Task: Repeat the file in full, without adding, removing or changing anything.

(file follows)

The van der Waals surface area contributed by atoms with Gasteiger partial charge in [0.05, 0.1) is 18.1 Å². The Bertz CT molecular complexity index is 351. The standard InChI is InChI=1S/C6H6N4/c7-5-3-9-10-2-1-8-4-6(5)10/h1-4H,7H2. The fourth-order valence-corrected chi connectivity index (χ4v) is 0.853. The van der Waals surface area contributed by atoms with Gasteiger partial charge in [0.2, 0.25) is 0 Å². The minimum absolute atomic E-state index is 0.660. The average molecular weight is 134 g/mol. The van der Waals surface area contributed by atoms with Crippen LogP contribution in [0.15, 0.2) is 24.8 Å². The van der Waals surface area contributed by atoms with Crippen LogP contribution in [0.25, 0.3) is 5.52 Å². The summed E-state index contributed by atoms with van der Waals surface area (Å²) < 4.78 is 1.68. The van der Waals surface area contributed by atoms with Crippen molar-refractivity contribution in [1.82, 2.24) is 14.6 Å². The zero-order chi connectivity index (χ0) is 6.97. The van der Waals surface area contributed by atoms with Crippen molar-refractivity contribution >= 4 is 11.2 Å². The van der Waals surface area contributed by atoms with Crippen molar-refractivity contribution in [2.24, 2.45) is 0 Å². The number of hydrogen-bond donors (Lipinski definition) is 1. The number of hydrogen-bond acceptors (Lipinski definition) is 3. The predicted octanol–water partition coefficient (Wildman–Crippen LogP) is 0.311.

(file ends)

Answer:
The van der Waals surface area contributed by atoms with Gasteiger partial charge in [0.05, 0.1) is 18.1 Å². The Bertz CT molecular complexity index is 351. The standard InChI is InChI=1S/C6H6N4/c7-5-3-9-10-2-1-8-4-6(5)10/h1-4H,7H2. The fourth-order valence-corrected chi connectivity index (χ4v) is 0.853. The van der Waals surface area contributed by atoms with Gasteiger partial charge in [0.2, 0.25) is 0 Å². The minimum absolute atomic E-state index is 0.660. The average molecular weight is 134 g/mol. The van der Waals surface area contributed by atoms with Crippen LogP contribution in [0.15, 0.2) is 24.8 Å². The van der Waals surface area contributed by atoms with Crippen LogP contribution in [0.25, 0.3) is 5.52 Å². The summed E-state index contributed by atoms with van der Waals surface area (Å²) < 4.78 is 1.68. The van der Waals surface area contributed by atoms with Crippen molar-refractivity contribution in [1.82, 2.24) is 14.6 Å². The zero-order chi connectivity index (χ0) is 6.97. The van der Waals surface area contributed by atoms with Crippen molar-refractivity contribution >= 4 is 11.2 Å². The van der Waals surface area contributed by atoms with Crippen molar-refractivity contribution in [2.24, 2.45) is 0 Å². The number of hydrogen-bond donors (Lipinski definition) is 1. The number of hydrogen-bond acceptors (Lipinski definition) is 3. The predicted octanol–water partition coefficient (Wildman–Crippen LogP) is 0.311.